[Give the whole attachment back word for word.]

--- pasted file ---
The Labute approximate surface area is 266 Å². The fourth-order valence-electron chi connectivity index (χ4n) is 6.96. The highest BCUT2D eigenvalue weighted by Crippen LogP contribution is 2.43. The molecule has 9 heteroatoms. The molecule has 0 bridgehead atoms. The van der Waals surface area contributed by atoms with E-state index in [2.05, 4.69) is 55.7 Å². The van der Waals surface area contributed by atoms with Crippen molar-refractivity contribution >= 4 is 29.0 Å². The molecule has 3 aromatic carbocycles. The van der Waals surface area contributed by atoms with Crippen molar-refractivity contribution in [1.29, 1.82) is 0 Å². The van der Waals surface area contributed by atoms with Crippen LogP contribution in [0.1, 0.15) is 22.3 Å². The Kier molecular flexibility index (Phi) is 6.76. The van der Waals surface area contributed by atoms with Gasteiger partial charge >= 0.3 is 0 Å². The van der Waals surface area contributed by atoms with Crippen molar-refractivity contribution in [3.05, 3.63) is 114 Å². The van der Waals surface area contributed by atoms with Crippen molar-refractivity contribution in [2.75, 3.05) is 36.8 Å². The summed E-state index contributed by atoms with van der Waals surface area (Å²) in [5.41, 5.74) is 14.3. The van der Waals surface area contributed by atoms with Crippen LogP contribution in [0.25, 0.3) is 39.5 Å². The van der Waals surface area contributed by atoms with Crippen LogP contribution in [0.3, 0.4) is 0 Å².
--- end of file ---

The Labute approximate surface area is 266 Å². The fourth-order valence-electron chi connectivity index (χ4n) is 6.96. The highest BCUT2D eigenvalue weighted by Crippen LogP contribution is 2.43. The molecule has 9 heteroatoms. The molecule has 0 bridgehead atoms. The van der Waals surface area contributed by atoms with E-state index in [2.05, 4.69) is 55.7 Å². The van der Waals surface area contributed by atoms with Crippen molar-refractivity contribution >= 4 is 29.0 Å². The molecule has 3 aromatic carbocycles. The van der Waals surface area contributed by atoms with Crippen molar-refractivity contribution in [1.29, 1.82) is 0 Å². The van der Waals surface area contributed by atoms with Crippen LogP contribution in [0.1, 0.15) is 22.3 Å². The Kier molecular flexibility index (Phi) is 6.76. The van der Waals surface area contributed by atoms with Gasteiger partial charge >= 0.3 is 0 Å². The van der Waals surface area contributed by atoms with Crippen molar-refractivity contribution in [3.05, 3.63) is 114 Å². The van der Waals surface area contributed by atoms with Crippen molar-refractivity contribution in [2.75, 3.05) is 36.8 Å². The summed E-state index contributed by atoms with van der Waals surface area (Å²) in [5.41, 5.74) is 14.3. The van der Waals surface area contributed by atoms with Crippen LogP contribution in [0.25, 0.3) is 39.5 Å². The van der Waals surface area contributed by atoms with Crippen LogP contribution in [0.3, 0.4) is 0 Å².